Something you guys could try is watching an episode of good eats and then making the recipe together. Or, have her pick out a couple cook books (make sure they have bright vibrant pictures and are simple recipes) and go through the process with her.

    The end goal here would be a child who is not only capable of making food for herself, but someone who takes pride in the food they cook and eat. Taking her *own* lunch to school or making her own dinner is probably a huge motivator to stick to and actually eat her own hard work.

    Teaching her how to make healthy and tasty snacks based on her own preferences and replacing this with the granola bars and other high-calorie snacks around the house is also a good idea.

    In addition to this I would do my best to encourage her to find ways to be active. Sports are always my go-to choice as they are fun, engaging, and don't feel like strict "exercise". Put her through the ringer to find out what kind of sport best fits her. If nothing else going outside and throwing around a ball, playing some kickball, playing some badminton, learning carthweels, etc. is an option. Hell, take her rollerblading, swimming, bowling, etc. just get her started on some sort of activity.

    Essentially, you want to tackle the issue alongside her parents. While i totally understand you're uncomfortable, if she's been in your care for most of her life and for most of her waking hours you've got a responsibility to plan these activities when you're together. These simple things can also be done as something exciting and new and NOT a "hey, you're getting fat/are fat so we're putting you on this plan".

    that's my 2 cents.


    P.S. I think going to a summer camp is an excellent way for her to bond with other kids, have her portions watched, get plenty of exercise/activity/etc. Your own money aside, this sounds like an excellent opportunity for her.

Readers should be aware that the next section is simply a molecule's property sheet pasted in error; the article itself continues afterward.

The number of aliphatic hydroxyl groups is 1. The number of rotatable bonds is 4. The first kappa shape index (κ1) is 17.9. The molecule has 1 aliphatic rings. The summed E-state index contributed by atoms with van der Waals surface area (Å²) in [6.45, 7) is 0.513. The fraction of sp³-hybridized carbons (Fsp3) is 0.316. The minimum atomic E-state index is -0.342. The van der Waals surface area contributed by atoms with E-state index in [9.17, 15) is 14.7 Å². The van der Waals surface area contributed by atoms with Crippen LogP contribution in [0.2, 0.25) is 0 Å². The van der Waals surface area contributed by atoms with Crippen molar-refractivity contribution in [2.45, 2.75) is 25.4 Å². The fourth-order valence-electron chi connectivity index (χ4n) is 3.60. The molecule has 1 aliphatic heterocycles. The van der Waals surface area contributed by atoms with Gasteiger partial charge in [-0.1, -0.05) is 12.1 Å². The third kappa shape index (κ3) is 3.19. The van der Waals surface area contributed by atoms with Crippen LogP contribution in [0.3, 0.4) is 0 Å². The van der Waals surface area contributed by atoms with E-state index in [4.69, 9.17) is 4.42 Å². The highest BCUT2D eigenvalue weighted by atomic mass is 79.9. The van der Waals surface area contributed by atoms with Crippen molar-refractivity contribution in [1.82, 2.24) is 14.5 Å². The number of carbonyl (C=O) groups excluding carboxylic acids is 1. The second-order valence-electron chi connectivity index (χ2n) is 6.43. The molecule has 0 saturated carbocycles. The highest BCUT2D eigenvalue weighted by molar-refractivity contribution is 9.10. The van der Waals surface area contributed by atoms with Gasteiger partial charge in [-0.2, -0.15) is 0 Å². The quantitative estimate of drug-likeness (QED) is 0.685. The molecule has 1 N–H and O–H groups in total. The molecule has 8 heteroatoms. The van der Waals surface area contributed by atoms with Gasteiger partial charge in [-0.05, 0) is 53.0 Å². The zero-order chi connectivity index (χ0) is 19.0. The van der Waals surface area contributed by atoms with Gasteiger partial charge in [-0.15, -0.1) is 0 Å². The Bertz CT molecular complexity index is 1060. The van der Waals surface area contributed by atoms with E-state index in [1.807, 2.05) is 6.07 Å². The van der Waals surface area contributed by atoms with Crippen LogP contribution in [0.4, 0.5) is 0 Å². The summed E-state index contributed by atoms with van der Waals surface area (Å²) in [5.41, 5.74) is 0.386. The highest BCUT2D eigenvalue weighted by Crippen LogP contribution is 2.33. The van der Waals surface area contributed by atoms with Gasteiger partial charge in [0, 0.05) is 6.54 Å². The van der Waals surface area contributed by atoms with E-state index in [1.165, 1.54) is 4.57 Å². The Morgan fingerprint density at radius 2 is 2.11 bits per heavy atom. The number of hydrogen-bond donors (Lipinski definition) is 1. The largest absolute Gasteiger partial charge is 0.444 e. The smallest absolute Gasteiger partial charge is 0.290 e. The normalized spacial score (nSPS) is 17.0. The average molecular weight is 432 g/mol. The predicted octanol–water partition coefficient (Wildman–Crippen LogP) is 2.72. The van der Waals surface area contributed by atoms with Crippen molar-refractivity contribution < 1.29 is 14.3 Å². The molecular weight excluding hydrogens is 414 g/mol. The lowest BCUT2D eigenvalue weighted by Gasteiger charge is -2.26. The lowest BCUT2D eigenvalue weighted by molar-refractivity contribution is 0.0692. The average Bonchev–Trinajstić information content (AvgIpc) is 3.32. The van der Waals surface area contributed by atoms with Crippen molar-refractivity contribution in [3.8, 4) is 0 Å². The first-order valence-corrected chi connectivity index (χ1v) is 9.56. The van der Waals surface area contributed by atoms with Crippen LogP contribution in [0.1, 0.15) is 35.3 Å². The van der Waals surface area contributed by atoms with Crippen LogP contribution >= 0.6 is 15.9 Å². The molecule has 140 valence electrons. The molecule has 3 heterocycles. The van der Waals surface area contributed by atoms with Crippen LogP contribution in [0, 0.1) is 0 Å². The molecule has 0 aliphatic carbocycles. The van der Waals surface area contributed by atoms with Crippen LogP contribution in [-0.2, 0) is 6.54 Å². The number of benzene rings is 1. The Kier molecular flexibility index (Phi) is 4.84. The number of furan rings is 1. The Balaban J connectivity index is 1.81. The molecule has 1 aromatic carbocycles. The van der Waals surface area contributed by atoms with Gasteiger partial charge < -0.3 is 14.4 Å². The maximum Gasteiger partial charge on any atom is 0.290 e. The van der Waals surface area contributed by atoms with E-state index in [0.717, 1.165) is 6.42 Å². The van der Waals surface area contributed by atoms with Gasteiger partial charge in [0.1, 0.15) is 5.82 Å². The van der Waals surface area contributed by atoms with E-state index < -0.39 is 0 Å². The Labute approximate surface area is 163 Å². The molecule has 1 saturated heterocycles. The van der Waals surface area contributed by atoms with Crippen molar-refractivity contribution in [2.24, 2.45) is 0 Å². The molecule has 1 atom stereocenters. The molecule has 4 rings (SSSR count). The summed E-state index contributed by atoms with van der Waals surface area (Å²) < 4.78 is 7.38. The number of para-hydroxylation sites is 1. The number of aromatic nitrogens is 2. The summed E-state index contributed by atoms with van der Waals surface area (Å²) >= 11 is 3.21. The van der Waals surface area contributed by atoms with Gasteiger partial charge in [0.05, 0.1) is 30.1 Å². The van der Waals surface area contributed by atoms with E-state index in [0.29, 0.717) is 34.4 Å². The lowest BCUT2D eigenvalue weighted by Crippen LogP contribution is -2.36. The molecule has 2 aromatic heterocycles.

• ritzvin
    ritzvin Posts: 2,849 Member
    rainbowbow wrote: »
    I havent' read the other replies, but here's what i'd do and have to say:

    First and foremost, if you're the one responsible with making her lunch, dinner, snacks, desserts, etc. then you could very well be overfeeding her. Aside from the fact that it's really easy to over-eat as an adult, it's even harder for adults to properly judge portion sizes for children.

    At her current age, height, and weight she should be concerned and her parents should have already addressed the issue by taking her to her pediatrician years ago. At this point she's already in her pre-teens and I don't think at her current weight a full-force dietitian is necessary.

    Going forward, it's time to encourage healthy foods (not calories, not weighing and measuring, etc.) just as her parents have suggested (i.e. not eating cakes, candies, cookies, ice creams, etc.) and leaving those foods for special occasions (birthdays, holidays, etc.).

    One of the best thing you can do with children is teach and encourage a passion for cooking healthy meals. At her age she should already know how to make some simple meals for herself (like am omelet, sandwiches, wraps, pasta, baked potatoes, chopped salads, some meats like chicken breast/salmon which can be marinated and cooked in the over, some simple side dishes like brocolli, green beans, etc.). If she doesn't have these skills yet, then she needs to get cooking!